This week, Texas A&M agreed to recognize Freshman Leaders in Christ (FLiC) for the upcoming school year. University officials had officially denied recognition because the group limited its membership to freshman Christians. After an exceedingly cordial and open discourse with FLiC, the university reversed course. A&M should be applauded for two reasons.
First, unlike many universities, A&M did not behave like a university on a quest to limit student rights. Rather, it first maintained its position primarily because it believe federal law compelled it. When it later understood (after university counsel involvement) that there was no such federal requirement, the university changed its position — choosing to exercise its discretion in favor of the students, not against them.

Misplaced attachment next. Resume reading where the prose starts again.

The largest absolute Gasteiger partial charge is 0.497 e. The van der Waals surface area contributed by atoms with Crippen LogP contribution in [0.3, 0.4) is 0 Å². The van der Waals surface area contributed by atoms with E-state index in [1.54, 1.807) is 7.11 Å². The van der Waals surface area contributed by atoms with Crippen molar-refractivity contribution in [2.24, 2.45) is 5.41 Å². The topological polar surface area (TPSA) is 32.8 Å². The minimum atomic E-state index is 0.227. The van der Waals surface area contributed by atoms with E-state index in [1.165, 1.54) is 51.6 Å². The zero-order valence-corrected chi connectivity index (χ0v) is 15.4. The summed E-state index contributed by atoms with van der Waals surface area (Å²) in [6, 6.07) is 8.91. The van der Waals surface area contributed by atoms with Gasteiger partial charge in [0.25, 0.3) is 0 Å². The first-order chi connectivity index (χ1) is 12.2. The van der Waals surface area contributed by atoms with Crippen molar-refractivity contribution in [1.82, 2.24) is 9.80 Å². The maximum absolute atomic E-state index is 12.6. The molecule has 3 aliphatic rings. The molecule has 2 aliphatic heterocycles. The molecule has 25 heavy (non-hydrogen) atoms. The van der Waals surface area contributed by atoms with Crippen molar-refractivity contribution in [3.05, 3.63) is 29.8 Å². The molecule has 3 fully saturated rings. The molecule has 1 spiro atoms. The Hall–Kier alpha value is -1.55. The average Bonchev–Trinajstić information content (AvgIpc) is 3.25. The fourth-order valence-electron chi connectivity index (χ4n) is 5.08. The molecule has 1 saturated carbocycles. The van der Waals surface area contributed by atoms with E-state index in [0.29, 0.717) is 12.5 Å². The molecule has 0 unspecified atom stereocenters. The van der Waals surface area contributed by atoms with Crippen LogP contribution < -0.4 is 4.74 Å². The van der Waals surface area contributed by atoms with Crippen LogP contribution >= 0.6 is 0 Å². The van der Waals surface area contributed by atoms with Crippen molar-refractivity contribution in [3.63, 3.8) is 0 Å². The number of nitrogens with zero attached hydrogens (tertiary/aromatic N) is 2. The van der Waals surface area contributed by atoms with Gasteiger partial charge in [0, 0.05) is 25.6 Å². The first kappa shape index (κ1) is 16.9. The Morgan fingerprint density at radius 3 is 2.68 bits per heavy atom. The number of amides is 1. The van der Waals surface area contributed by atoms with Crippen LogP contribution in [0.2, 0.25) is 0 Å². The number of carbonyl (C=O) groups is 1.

Second, the university understood that not all religious organizations exist for the same purpose. It is often difficult for university officials to understand why different religious groups may maintain different standards for membership and leadership. As more than one university administrator has said to me, “The campus [fill in the blank mainline denomination] is open to everyone, why isn’t your client?” Aside from the profound theological differences that exist within Christendom, theologically similar groups can have different purposes. Groups designed to “disciple” are different from groups designed to evangelize, and these can be different from “service” or “activist” oriented organizations. The bottom line is that the mission and purpose of any given group is up to the group, not the administration.
Well done, Texas A&M. I wish other universities shared your respect for student free association.